This is good news if you live in Texas, which I do.
From The Atlantic’s Derek Thompson:
No state is thriving in the wake of the Great Recession. But compared to the rest of the country, Texas is experiencing something like an economic boom.
Pick your category, and Texas dominates. Three of the top five most resilient major metro areas for employment are in Texas: McAllen at one, Austin at three, and San Antonio at five. El Paso and Houston make the top 15. How about state debt? Texas ranks fourth in the country. Texas cities claimed four of the top five spots in the Milken Institute’s Best Performing Cities Index, four of the top ten of Forbes’ “Cities Where the Recession is Easing,” and another four spots in last year’s Top Ten in Homebuilding (admittedly, a bit like winning a Warmest Ice Cube contest).
Talk to folks in Texas about their state’s good fortune, and they’ll also point out that the Lone Star State would be the 15th largest economy in the world if it were really alone, and that 64 Fortune 500 companies call Texas home, more than any other state. For relish: more Americans are moving into Texas than any other state, and CNBC recently named it Top State for Business for the second time in three years.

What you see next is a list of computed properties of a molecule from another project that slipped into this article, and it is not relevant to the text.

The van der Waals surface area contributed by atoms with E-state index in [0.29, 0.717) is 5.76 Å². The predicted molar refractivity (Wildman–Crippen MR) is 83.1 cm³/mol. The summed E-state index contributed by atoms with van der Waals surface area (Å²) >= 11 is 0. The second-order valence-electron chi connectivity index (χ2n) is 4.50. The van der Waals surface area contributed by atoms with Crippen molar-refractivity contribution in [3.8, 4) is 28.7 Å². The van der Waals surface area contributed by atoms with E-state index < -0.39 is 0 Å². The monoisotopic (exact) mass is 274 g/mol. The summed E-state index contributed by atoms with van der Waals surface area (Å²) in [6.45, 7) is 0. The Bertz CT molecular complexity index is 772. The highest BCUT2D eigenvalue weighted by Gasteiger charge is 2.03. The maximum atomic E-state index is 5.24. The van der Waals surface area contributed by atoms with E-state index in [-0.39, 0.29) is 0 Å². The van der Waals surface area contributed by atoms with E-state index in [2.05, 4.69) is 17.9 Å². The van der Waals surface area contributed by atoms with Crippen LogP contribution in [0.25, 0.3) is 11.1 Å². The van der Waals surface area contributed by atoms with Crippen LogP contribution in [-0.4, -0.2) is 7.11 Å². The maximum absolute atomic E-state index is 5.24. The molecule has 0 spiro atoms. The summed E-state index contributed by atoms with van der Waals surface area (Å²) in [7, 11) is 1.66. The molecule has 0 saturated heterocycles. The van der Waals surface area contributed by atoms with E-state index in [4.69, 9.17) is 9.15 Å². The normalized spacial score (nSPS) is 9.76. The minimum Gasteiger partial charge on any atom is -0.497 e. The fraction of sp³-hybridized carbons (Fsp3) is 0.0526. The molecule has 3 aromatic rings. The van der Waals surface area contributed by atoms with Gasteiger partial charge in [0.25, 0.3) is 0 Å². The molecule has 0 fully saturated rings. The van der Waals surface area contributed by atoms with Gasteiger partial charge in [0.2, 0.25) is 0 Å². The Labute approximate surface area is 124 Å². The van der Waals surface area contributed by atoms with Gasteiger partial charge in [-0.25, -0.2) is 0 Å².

He gives four main reason why he thinks Texas has done so well (comparatively):
1. A Late Start
Texas has fared better in this recession partly because it got a late start. Early 2008 was a period of high energy prices and Texas was seeing a quiet energy boom, said Keith Phillips, a senior economist at the Federal Reserve Bank of Dallas. The high-tech industry also provided a bit of a buffer. […]
2. Stable Real Estate
Real estate executives and economists struggled to find one reason why the Texas economy largely avoided the real estate boom and bust, but a few theories emerged. […]
3. The Right Mix
Texas’ major cities have picked some of the more stable industries: especially Houston as the nation’s energy hub, Austin as an education and high-tech leader, and San Antonio as a rock of stability on the pillars of health care, education, and military spending. […]
4. Something About Texas
Maybe it’s the lack of a state income or capital gains tax. Or the dearth of union workers. Or the plentiful labor supply on the border of Mexico, or the lower wages, or the stable and lean regulations. There’s something about Texas that makes it the most popular place for business to do its business, as CEO Magazine and CNBC both found the last year. […]